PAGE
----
To many, the art of writing is a mystery, a process that is invisible to the unknowing. Recent Franklin & Marshall College graduate John Ancona '15 decided to try his hand at solving the riddle.
The result: a semester-long research project culminating in a guide to the "invisible process" of creative writing.
"I wanted to make something that prospective students, students of the College, and faculty could look at and use," the English major said. "They could pick up and see the actual work done by a writer -- everything from conception to execution."
Visiting Assistant Professor of English Kelly McMasters, Ancona's adviser and the author of the acclaimed "Welcome to Shirley: A Memoir from an Atomic Town," said Ancona's illustrations, using text and images, show how the first draft of any writing project is just the beginning of a complex process.
"That's especially true for professional writers," McMasters said. "He did an amazing job of writing about other people's processes."
Ancona said he was initially perplexed by the amount of thinking and drafting that goes into a final writing product. His goal was to find tangible evidence of the process of writing creatively.
"I opened up submissions around the English Department for anything from a crumpled piece of notebook paper with one idea scratched on it to a departmental award-winning essay," he said, adding that six senior English majors and one faculty member contributed their work. "There was a nice mixture of poetry and fiction writing, including a formal essay from an upper level English class."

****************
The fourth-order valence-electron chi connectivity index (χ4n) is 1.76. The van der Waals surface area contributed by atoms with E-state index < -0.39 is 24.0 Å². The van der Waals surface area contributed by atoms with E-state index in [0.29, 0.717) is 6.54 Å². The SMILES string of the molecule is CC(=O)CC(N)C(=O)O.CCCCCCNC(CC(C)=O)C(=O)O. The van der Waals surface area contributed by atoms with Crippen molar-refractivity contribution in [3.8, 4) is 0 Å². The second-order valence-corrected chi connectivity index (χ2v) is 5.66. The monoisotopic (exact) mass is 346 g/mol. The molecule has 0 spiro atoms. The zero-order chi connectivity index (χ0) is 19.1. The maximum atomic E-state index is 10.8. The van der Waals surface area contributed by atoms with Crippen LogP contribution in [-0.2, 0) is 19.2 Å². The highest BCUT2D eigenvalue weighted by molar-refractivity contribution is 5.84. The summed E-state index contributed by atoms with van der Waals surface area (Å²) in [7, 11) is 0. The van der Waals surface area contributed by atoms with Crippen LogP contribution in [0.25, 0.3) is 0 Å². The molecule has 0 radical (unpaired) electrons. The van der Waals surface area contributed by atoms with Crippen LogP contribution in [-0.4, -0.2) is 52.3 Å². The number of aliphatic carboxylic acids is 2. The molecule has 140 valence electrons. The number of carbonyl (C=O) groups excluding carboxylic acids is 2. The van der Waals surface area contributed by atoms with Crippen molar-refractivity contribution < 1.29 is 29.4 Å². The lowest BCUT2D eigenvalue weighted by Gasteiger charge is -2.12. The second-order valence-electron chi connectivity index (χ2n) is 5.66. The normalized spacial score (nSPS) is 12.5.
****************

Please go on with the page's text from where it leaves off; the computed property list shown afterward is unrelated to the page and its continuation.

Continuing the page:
The contributors provided outlines, letters, drawings, notes and manuscript drafts. In a series of one-on-one meetings, Ancona focused on the specific processes that each contributor went through.
"I found a lot of interesting things -- people who only work in handwriting for drafts, people who don't like using a computer because it constrains what they can and cannot do," Ancona said. "I found it interesting investigating these little quirks or little tactics that everybody has of their own process."
One contributor worked exclusively on a computer, but kept several documents open simultaneously. One of those documents was where the contributor dumped discarded prose. The result: a junk file that was as long as the working draft of his story.
After six weeks of research, Ancona found that most writers follow a similar process: write a first draft, review it, and revise it; write a second draft, review it, and revise it; and write a final draft for submission or publication.
"I think the biggest change that I saw was between draft one and the original idea, because it just got way more fleshed out," he said. "Singular words on an outline became whole paragraphs in the first draft, but as the process moved along, there were fewer and fewer changes."
McMasters said she expects the project, which she praised as being "incredibly utilitarian," to become a reference in the English Department, F&M Writing Center and Philadelphia Alumni Writers House.
"I think this is going to be a great teaching resource," she said.
Here are examples of the creative process -- three images of a poem in various draft forms.